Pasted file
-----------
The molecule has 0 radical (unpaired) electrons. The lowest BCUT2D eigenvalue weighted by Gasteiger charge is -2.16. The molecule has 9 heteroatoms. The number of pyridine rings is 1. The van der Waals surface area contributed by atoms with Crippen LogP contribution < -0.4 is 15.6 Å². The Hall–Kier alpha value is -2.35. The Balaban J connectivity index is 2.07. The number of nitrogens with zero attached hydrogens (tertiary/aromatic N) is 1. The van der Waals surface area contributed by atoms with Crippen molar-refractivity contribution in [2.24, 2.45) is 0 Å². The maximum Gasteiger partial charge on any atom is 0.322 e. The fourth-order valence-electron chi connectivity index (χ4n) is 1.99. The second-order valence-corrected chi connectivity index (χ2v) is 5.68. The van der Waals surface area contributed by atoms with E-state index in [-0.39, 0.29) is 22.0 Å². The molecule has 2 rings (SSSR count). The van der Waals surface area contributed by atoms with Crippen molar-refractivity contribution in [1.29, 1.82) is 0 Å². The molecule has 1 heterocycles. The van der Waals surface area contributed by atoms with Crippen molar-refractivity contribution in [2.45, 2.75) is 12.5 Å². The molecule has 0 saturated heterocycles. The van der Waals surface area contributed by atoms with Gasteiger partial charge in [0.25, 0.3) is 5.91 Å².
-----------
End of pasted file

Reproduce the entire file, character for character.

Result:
The molecule has 0 radical (unpaired) electrons. The lowest BCUT2D eigenvalue weighted by Gasteiger charge is -2.16. The molecule has 9 heteroatoms. The number of pyridine rings is 1. The van der Waals surface area contributed by atoms with Crippen LogP contribution < -0.4 is 15.6 Å². The Hall–Kier alpha value is -2.35. The Balaban J connectivity index is 2.07. The number of nitrogens with zero attached hydrogens (tertiary/aromatic N) is 1. The van der Waals surface area contributed by atoms with Crippen molar-refractivity contribution in [2.24, 2.45) is 0 Å². The maximum Gasteiger partial charge on any atom is 0.322 e. The fourth-order valence-electron chi connectivity index (χ4n) is 1.99. The second-order valence-corrected chi connectivity index (χ2v) is 5.68. The van der Waals surface area contributed by atoms with E-state index in [-0.39, 0.29) is 22.0 Å². The molecule has 2 rings (SSSR count). The van der Waals surface area contributed by atoms with Crippen molar-refractivity contribution in [1.29, 1.82) is 0 Å². The molecule has 1 heterocycles. The van der Waals surface area contributed by atoms with Crippen molar-refractivity contribution in [2.45, 2.75) is 12.5 Å². The molecule has 0 saturated heterocycles. The van der Waals surface area contributed by atoms with Gasteiger partial charge in [0.25, 0.3) is 5.91 Å².